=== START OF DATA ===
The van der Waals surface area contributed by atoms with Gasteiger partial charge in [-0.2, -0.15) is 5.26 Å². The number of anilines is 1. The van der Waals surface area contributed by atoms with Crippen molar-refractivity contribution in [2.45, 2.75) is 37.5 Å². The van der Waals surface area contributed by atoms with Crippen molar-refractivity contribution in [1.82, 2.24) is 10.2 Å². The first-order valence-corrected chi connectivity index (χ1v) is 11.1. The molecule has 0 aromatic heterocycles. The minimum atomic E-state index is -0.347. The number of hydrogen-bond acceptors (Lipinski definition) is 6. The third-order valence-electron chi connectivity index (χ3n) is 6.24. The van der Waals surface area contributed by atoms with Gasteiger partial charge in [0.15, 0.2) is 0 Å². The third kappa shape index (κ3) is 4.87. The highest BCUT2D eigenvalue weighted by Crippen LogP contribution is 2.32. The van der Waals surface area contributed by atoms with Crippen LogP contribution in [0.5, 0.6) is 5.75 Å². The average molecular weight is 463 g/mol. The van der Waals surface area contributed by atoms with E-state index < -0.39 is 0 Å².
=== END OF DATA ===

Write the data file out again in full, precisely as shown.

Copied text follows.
The van der Waals surface area contributed by atoms with Gasteiger partial charge in [-0.2, -0.15) is 5.26 Å². The number of anilines is 1. The van der Waals surface area contributed by atoms with Crippen molar-refractivity contribution in [2.45, 2.75) is 37.5 Å². The van der Waals surface area contributed by atoms with Crippen molar-refractivity contribution in [1.82, 2.24) is 10.2 Å². The first-order valence-corrected chi connectivity index (χ1v) is 11.1. The molecule has 0 aromatic heterocycles. The minimum atomic E-state index is -0.347. The number of hydrogen-bond acceptors (Lipinski definition) is 6. The third-order valence-electron chi connectivity index (χ3n) is 6.24. The van der Waals surface area contributed by atoms with Gasteiger partial charge in [0.15, 0.2) is 0 Å². The third kappa shape index (κ3) is 4.87. The highest BCUT2D eigenvalue weighted by Crippen LogP contribution is 2.32. The van der Waals surface area contributed by atoms with Crippen LogP contribution in [0.5, 0.6) is 5.75 Å². The average molecular weight is 463 g/mol. The van der Waals surface area contributed by atoms with E-state index < -0.39 is 0 Å².